FAREWELL: Bob Wettenhall’s last run. Hundreds of people packed the Heritage Pioneer Chapel to pay their respects at his funeral. Photo: Graham Harsant
FAREWELL: Bob Wettenhall’s last run. Hundreds of people packed the Heritage Pioneer Chapel to pay their respects at his funeral. Photo: Graham Harsant

Hundreds pack chapel for doyen of trucking

HUNDREDS of people packed the Heritage Pioneer Chapel to pay their respects to doyen of Victorian trucking Bob Wettenhall.

Bob died as a result of a fall on November 30.

The service, on Monday, December 10, was a celebration of Bob's 77 years.

Born in Korumburra, Bob was the second son of Joe and Grace Wettenhall.

PERFECTIONIST: Bob Wettenhall had a strong flair for organisation and business. Photo: Contributed
PERFECTIONIST: Bob Wettenhall had a strong flair for organisation and business. Photo: Contributed

Dad Joe was a character in his own right - circus man, drover, horse breaker, share farmer and an inventor. The family had many moves and Bob attended no fewer than 13 schools.

His first job was in the Mitta, working for the Lands Department, as part of the rabbit eradication program. Then followed a move to Lilydale where his family was share farming.

He undertook a mechanical apprenticeship with Garland's in Lilydale. Upon completion he gained employment with Mackenzie's Bus Lines at Healesville and it was around this time that he met lifelong mate Robbie Heritage.

While driving buses, his brother John (better known as Moss) bought his first truck with Bob's financial assistance. Bob then drove for John and that was the beginning of his transport career. There was a short hiatus when Bob, with his father, built and installed milking machines in the western district. A couple of years later he returned to Melbourne where he got a job with Opperman's Transport.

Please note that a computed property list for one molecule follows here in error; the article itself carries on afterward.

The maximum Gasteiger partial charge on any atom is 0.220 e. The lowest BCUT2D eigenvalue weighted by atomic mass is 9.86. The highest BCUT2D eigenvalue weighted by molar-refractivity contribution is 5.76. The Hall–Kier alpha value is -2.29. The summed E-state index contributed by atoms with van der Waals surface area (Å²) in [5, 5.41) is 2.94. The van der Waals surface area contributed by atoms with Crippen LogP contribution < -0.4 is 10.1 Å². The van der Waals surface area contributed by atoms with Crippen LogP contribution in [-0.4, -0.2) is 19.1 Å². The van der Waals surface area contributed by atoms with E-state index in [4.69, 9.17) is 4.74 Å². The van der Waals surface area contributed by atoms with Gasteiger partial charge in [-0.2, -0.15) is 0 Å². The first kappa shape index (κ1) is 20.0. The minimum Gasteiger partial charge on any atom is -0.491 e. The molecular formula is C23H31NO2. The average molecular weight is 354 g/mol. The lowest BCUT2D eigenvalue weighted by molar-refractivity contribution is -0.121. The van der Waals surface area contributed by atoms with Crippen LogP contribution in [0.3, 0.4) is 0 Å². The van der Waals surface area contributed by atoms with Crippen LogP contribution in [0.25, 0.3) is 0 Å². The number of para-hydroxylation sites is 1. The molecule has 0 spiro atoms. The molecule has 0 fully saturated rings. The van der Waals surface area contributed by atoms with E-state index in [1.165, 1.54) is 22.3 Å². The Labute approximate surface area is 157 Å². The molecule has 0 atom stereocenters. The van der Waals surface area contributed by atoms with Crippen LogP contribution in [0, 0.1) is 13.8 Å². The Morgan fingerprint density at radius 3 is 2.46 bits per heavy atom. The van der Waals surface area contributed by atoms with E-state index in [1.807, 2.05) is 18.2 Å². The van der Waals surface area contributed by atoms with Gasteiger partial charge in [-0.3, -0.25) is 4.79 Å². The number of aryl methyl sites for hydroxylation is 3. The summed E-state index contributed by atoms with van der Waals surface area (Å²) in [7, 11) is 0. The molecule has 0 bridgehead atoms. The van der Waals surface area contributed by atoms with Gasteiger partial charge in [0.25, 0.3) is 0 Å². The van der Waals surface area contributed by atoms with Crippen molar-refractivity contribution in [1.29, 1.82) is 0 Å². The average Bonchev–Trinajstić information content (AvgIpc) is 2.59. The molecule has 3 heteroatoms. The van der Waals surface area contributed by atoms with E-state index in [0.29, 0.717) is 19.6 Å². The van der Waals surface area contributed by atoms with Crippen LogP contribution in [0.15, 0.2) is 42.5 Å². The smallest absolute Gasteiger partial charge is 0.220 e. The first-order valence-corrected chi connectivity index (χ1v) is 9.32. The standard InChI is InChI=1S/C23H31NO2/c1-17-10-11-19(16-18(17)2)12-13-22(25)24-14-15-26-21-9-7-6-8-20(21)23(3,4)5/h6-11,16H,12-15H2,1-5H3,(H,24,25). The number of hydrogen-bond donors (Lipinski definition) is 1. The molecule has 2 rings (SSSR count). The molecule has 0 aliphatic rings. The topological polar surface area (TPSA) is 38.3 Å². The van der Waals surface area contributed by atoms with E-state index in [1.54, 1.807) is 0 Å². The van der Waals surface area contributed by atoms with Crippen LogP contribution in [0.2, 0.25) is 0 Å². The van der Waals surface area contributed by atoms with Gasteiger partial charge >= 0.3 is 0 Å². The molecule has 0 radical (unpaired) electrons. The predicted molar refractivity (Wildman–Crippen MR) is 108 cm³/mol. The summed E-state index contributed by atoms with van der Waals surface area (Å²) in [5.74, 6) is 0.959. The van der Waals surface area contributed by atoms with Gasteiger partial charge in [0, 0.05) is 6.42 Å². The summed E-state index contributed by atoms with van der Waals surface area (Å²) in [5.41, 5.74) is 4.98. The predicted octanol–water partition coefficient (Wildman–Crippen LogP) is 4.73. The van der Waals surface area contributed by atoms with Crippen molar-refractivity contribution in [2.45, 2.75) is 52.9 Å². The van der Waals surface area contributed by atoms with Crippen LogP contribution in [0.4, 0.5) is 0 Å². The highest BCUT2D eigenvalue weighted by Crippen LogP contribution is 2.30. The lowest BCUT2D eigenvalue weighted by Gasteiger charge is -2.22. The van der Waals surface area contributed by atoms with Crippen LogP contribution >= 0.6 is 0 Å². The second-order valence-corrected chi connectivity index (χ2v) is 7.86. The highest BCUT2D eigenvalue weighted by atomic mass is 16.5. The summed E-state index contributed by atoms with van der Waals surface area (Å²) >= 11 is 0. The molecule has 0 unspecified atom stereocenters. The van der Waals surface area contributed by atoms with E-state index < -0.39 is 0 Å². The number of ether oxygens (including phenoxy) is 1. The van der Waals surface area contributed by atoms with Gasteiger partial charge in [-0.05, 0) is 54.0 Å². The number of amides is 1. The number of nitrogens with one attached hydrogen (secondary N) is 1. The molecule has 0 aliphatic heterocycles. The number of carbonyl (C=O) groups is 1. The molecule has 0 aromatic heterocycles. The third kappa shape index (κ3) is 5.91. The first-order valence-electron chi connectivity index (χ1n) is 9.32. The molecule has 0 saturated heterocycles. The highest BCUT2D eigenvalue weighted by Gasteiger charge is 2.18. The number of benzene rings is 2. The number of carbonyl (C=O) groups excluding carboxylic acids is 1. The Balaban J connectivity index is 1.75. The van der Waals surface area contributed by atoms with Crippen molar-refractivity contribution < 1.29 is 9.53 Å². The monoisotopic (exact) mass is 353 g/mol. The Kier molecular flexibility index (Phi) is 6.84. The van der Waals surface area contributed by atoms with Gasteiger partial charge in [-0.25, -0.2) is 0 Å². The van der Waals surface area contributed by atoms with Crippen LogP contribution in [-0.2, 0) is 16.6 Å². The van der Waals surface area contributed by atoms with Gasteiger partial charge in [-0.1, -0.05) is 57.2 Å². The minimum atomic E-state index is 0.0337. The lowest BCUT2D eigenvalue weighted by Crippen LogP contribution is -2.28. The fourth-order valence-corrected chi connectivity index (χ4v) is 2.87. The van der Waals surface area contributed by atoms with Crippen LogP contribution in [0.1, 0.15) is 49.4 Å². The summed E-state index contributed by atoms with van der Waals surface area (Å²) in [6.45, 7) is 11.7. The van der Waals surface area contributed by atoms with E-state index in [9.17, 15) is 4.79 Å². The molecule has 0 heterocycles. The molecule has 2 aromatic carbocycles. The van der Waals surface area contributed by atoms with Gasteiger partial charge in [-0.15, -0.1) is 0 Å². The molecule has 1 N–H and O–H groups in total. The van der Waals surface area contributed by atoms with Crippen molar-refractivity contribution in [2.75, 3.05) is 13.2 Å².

Bob went back to driving with Moss, and shortly after was invited to manage the growing business in the Notting Hill area. Bob and Moss had one too many differences and it was time for Bob to go it alone.

He was approached by Tom Grayson and offered a partnership, eventually buying Tom out. Selling to the Chalmers group, he worked for that business as a director for 18 months.

Then, in partnership with wife, Ann and nephew, Scott, Bob formed R.A&S Wettenhall - a very successful transport business.

Bob was proud of his safe record, and although a perfectionist and of strong character, he was generous and willing to help others.

"He was truly a great man," recounted daughter,

Tricia. "Caring and generous, a great mentor and teacher. His leadership shaped our lives and those of many others. He led by example, never asking anyone to do a job that he wouldn't do himself."

Daughter Julie said: "Dad had time for everyone. He was a pint-sized dynamo - a creator, a doer, a thinker, a giver, a mentor, a family man, a storyteller, and he was incredibly generous. He believed in 'Doing it right'.

"That was his motto. He created work, he employed people, he grew businesses. He got on with the job, he solved problems. He gave generously of his time and his money."

Scott Wettenhall recounted: "We had moved to Queensland when Uncle Bob came up on a visit and said to me: "You'd better get your licence and come back home. I'll put you in a truck and you can work'.

"There were plenty of people who got their first break thanks to Uncle Bob.

"In 2003, with Bob's financial assistance, we kicked off Wettenhall Logistics. It was there that he taught me how to run a business professionally and look after employees and value them.